How India and the US can be geoeconomic partners

A bloggingheads discussion with Dan Runde, Center for Strategic and International Studies

How the Information Age is changing politics

What happens when radically networked societies confront hierarchically structured states?

Here’s a video recording of my talk at the Takshashila Shala in Chennai last Sunday. It doesn’t offer answers, but explores some of the questions that I’ve been thinking about.

Onto some levity. V Keshav, The Hindu’s editorial cartoonist, who spoke on cartooning and politics at the Shala, sketched this live when I was talking.

Jayant Choudhry on debating IT rules in parliament

Jayant Choudhry, the Rashtriya Lok Dal MP from Mathura was the only legislator who expressed in the Lok Sabha concerns raised by citizens against the draconian Information Technology Rules (IT Rules) that came into effect this year. (More about what’s wrong with these rules in my DNA op-ed, Sunil Abraham and M R Madhavan in Pragati)

Here’s a discussion with Mr Choudhry on the topic.

On bloggingheads – India, US, China and Af-Pak

The geopolitics of hope?

Here’s a diavlog with Robert Wright, editor-in-chief of bloggingheads.tv on what they’ve titled as the geopolitics of hope. The conversation ranges from India-US relations, US-China relations, Af-Pak and even legitimacy of governments.

So sit back relax, spill your coffee or Fall Off Your Chair™

Jump to segments:
When American jobs go to India and elsewhere (06:21)
Is China malicious or just coolly self-interested? (08:08)
What India gets out of the AfPak mess (05:14)
Pakistan’s “Military-Jihadi complex” (06:11)
Do the terrorists win when we withdraw troops? (08:29)
India’s expanding beat as global cop (05:10)

INILive Pilot: Bin Laden’s killing and implications for India

A live, online interactive programme on strategic affairs, public policy and governance

Here’s the recording of today’s INILive pilot.

Update: Edited transcript of the initial remarks:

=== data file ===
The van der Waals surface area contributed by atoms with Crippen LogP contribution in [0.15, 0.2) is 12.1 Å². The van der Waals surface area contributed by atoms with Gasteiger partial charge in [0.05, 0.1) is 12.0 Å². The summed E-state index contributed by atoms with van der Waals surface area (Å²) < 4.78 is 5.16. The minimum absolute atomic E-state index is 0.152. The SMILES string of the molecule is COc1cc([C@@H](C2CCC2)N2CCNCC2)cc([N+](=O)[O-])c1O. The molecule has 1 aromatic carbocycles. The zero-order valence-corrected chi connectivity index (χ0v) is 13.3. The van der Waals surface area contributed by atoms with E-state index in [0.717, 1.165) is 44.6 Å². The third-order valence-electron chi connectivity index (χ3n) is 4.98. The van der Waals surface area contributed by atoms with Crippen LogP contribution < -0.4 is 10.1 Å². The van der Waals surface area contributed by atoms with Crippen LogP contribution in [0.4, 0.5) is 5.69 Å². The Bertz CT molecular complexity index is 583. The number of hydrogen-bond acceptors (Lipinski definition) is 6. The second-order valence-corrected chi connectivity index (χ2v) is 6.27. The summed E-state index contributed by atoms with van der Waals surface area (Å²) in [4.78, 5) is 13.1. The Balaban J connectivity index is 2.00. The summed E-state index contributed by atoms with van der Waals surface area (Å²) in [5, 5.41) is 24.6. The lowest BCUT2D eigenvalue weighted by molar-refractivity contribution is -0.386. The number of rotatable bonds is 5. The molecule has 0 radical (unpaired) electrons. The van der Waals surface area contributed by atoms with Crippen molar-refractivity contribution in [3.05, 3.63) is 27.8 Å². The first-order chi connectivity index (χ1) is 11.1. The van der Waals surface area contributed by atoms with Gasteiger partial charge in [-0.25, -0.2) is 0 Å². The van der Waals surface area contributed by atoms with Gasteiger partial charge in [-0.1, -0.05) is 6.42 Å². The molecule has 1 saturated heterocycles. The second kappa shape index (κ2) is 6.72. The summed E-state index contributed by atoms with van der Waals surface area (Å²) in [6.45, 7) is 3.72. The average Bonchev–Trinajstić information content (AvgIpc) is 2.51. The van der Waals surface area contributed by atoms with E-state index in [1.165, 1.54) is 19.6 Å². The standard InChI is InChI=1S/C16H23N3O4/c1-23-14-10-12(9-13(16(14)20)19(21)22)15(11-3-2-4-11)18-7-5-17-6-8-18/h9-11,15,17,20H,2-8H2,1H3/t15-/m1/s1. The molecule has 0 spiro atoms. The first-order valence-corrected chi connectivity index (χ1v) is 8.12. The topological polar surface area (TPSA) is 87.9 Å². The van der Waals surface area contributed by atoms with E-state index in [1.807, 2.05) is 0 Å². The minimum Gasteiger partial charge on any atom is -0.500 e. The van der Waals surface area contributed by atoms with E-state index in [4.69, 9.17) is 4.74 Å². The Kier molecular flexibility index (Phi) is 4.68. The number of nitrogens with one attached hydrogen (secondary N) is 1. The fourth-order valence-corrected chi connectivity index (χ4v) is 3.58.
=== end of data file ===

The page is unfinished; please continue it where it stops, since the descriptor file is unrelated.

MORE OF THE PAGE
In today’s programme I will analyse the issues related to the killing of Osama bin Laden by US special forces in Abbottabad, Pakistan last week. I will also try to address some of your questions and comments. Today, you can interact with me over twitter, using the hashtag #inilive

Now, there can be very little doubt over whether the Pakistani military leadership, Generals Ashfaq Kayani and Shuja Pasha were aware of Osama bin Laden’s location. The ISI is competent enough for this. Usually, top leaders have “plausible deniability”, they can claim that they didn’t know what their organisations were up to. In this case, General Kayani was ISI chief at the time bin Laden supposedly moved to Abbottabad. His denials are not plausible.

But what about the operation to get bin Laden? What role might the Pakistani military have played here? There can be many explanations. Let’s talk about the three most interesting ones:

One, it was, as the Obama Adm claims, carried out unilaterally by the United States, without informing the Pakistanis. Two, it was orchestrated by the Pakistani military establishment as a card in the endgame of the war in Afghanistan. Three, and it was an outcome of an ongoing power struggle among various sections of the Pakistani military-jihadi complex. Continue reading INILive Pilot: Bin Laden’s killing and implications for India

The rise of Netions

My talk at MEA’s International Conference on Public Diplomacy 2010

Last week I spoke at a conference in New Delhi on how the proliferation of social networks is creating new imagined communities—that I call Netions—and how they are profoundly changing international politics.

Video recordings of all the sessions are available at the conference website.